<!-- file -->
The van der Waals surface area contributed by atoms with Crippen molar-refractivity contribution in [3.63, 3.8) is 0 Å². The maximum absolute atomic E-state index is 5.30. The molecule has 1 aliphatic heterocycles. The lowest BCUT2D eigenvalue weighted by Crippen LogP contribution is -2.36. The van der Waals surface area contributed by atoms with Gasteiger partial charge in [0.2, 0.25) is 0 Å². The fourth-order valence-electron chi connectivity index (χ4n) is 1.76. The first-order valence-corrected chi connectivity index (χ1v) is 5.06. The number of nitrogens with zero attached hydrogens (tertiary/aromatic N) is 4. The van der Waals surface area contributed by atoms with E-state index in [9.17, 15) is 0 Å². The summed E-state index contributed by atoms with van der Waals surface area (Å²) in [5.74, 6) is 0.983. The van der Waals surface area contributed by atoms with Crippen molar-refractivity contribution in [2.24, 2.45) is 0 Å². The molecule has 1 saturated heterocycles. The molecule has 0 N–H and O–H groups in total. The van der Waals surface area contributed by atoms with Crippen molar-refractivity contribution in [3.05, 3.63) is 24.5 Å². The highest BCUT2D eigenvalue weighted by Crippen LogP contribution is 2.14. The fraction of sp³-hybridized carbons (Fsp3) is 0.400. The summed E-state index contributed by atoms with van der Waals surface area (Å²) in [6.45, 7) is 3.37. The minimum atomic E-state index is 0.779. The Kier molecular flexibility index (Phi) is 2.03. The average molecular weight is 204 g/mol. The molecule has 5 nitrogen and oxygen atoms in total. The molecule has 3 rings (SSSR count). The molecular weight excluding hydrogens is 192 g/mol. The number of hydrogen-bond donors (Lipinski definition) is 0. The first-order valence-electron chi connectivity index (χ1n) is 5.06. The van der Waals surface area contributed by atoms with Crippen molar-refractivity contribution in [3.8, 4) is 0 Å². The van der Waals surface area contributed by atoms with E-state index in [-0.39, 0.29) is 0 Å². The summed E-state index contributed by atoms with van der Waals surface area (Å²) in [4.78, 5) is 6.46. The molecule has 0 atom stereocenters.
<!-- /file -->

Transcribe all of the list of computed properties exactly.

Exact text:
The van der Waals surface area contributed by atoms with Crippen molar-refractivity contribution in [3.63, 3.8) is 0 Å². The maximum absolute atomic E-state index is 5.30. The molecule has 1 aliphatic heterocycles. The lowest BCUT2D eigenvalue weighted by Crippen LogP contribution is -2.36. The van der Waals surface area contributed by atoms with Gasteiger partial charge in [0.2, 0.25) is 0 Å². The fourth-order valence-electron chi connectivity index (χ4n) is 1.76. The first-order valence-corrected chi connectivity index (χ1v) is 5.06. The number of nitrogens with zero attached hydrogens (tertiary/aromatic N) is 4. The van der Waals surface area contributed by atoms with E-state index in [9.17, 15) is 0 Å². The summed E-state index contributed by atoms with van der Waals surface area (Å²) in [5.74, 6) is 0.983. The van der Waals surface area contributed by atoms with Crippen molar-refractivity contribution in [2.24, 2.45) is 0 Å². The molecule has 1 saturated heterocycles. The molecule has 0 N–H and O–H groups in total. The van der Waals surface area contributed by atoms with Crippen molar-refractivity contribution in [3.05, 3.63) is 24.5 Å². The highest BCUT2D eigenvalue weighted by Crippen LogP contribution is 2.14. The fraction of sp³-hybridized carbons (Fsp3) is 0.400. The summed E-state index contributed by atoms with van der Waals surface area (Å²) in [6.45, 7) is 3.37. The minimum atomic E-state index is 0.779. The Kier molecular flexibility index (Phi) is 2.03. The average molecular weight is 204 g/mol. The molecule has 5 nitrogen and oxygen atoms in total. The molecule has 3 rings (SSSR count). The molecular weight excluding hydrogens is 192 g/mol. The number of hydrogen-bond donors (Lipinski definition) is 0. The first-order valence-electron chi connectivity index (χ1n) is 5.06. The van der Waals surface area contributed by atoms with Crippen molar-refractivity contribution in [3.8, 4) is 0 Å². The van der Waals surface area contributed by atoms with E-state index in [-0.39, 0.29) is 0 Å². The summed E-state index contributed by atoms with van der Waals surface area (Å²) in [4.78, 5) is 6.46. The molecule has 0 atom stereocenters.